"The US has been always very good at making use of trigger incidents in the past," Ukeru Magosaki, the former chief of the Japanese Foreign Ministry's international intelligence bureau, told Asia Times Online. "It turns situations to its advantage nicely."

Under the proposed action, the USMC would make the fullest possible use of Camp Fuji in Shizuoka prefecture and Marine Corps Air Station (MCAS) Iwakuni in Yamaguchi prefecture on mainland Japan and those six routes extending along Japanese islands. Currently, the CH-46E squadrons do not use Camp Fuji and MCAS Iwakuni and those routes.

"Due to the distance, the CH-46E aircrews do not regularly conduct operations on mainland Japan," the environmental review said. "However, given the MV-22s ability to fly in airplane mode, these aircraft would be able to cover greater distances in less time than the CH-46s."

The MV-22 can fly roughly twice as fast, four times as far, and carry three times the combat or humanitarian mission load of the CH-46E, it said. Ospreys can fly continuously for up to 3,900 kilometers, while the CH-46E has a maximum flight distance of about 700 kilometers.

Although the aircraft would be based at MCAS Futenma, the USMC plans to send a detachment of two to six MV-22s to Camp Fuji and MCAS Iwakuni each month for two to three days. At Camp Fuji, the deployed MV-22 detachments are expected to fly about 500 annual operations making for a 10% increase in overall activity at that location. For MCAS Iwakuni, a similar number of annual MV-22 operations are also expected, on average, which would account for a 0.8% increase in total airfield operations.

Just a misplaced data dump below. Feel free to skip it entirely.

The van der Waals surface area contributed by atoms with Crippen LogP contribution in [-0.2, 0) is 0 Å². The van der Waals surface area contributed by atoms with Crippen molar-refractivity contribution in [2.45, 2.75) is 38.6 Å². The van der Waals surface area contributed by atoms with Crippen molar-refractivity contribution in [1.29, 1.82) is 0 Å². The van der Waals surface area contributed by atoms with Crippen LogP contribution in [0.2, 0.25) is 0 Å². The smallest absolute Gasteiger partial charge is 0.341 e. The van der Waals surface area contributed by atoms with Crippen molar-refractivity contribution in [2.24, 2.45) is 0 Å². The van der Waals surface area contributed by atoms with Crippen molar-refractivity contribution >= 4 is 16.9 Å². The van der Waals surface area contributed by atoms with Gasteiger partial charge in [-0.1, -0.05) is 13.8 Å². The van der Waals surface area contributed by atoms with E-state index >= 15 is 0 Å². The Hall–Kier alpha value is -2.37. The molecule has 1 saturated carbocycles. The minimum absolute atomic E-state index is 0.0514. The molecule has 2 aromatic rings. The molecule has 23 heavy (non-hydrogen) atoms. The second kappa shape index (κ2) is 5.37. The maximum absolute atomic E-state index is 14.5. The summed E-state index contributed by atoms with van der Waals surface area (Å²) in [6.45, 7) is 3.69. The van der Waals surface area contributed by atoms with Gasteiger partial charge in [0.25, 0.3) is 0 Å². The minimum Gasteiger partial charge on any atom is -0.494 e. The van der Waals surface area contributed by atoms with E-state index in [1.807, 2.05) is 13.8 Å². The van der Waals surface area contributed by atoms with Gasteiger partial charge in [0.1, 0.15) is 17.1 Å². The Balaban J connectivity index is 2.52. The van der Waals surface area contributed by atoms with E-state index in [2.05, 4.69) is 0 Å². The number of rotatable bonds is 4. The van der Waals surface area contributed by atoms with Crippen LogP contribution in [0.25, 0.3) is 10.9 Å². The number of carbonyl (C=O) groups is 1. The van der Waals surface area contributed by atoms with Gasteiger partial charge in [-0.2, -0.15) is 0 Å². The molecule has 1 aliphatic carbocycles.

The USMC expects that the squadrons would likely fly on one or more of these six routes during each day of these brief deployments, conducting a total of 330 operations annually on each route, the report said. These added operations would result in increases in use averaging 21% for all routes, with the other primary users consisting of AV-8B Harriers and FA-18 Hornets.

The MV-22 squadrons are expected to conduct 28% and 4% of these six route operations between evening and night, respectively, or about one-third of them during late afternoon and night. In addition, the US plans to conduct low-level flight training down to 500 feet, or 152 meters, above ground level in those six courses, at airspeeds of 120 to 250 knots, depending upon the flight mode.

The existing US facilities on Okinawa will be a major component of the planned training flights. The USMC plans to operate about 6,700 flights out of Futenma annually, which would result in a net decrease of around 2,600 airfield operations per year.

However, it has proposed 69 landing zones for use by the MV-22 on Okinawa. Fifty of these located on mainland Okinawa and the island of Iejima will be tactical landing zones used solely for training missions consisting of landings, take-offs, and approaches that simulate combat situations.